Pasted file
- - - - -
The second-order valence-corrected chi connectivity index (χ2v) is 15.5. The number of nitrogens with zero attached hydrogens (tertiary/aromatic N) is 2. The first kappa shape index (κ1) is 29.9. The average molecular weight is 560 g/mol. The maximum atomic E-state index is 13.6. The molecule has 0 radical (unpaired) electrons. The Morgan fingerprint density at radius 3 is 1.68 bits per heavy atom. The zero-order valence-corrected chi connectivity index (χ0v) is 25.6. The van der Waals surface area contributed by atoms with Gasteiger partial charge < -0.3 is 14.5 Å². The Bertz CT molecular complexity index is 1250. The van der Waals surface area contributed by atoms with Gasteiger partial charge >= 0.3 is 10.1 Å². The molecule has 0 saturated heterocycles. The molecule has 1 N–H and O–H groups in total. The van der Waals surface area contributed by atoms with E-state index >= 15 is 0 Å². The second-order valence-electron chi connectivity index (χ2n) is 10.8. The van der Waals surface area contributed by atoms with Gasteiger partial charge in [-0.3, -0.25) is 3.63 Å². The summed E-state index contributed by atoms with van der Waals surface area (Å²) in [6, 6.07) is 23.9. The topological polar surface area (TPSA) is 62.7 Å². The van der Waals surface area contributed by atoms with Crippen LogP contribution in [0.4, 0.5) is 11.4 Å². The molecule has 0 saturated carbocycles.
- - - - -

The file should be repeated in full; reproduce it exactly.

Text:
The second-order valence-corrected chi connectivity index (χ2v) is 15.5. The number of nitrogens with zero attached hydrogens (tertiary/aromatic N) is 2. The first kappa shape index (κ1) is 29.9. The average molecular weight is 560 g/mol. The maximum atomic E-state index is 13.6. The molecule has 0 radical (unpaired) electrons. The Morgan fingerprint density at radius 3 is 1.68 bits per heavy atom. The zero-order valence-corrected chi connectivity index (χ0v) is 25.6. The van der Waals surface area contributed by atoms with Gasteiger partial charge < -0.3 is 14.5 Å². The Bertz CT molecular complexity index is 1250. The van der Waals surface area contributed by atoms with Gasteiger partial charge >= 0.3 is 10.1 Å². The molecule has 0 saturated heterocycles. The molecule has 1 N–H and O–H groups in total. The van der Waals surface area contributed by atoms with E-state index >= 15 is 0 Å². The second-order valence-electron chi connectivity index (χ2n) is 10.8. The van der Waals surface area contributed by atoms with Gasteiger partial charge in [-0.3, -0.25) is 3.63 Å². The summed E-state index contributed by atoms with van der Waals surface area (Å²) in [6, 6.07) is 23.9. The topological polar surface area (TPSA) is 62.7 Å². The van der Waals surface area contributed by atoms with Crippen LogP contribution in [0.4, 0.5) is 11.4 Å². The molecule has 0 saturated carbocycles.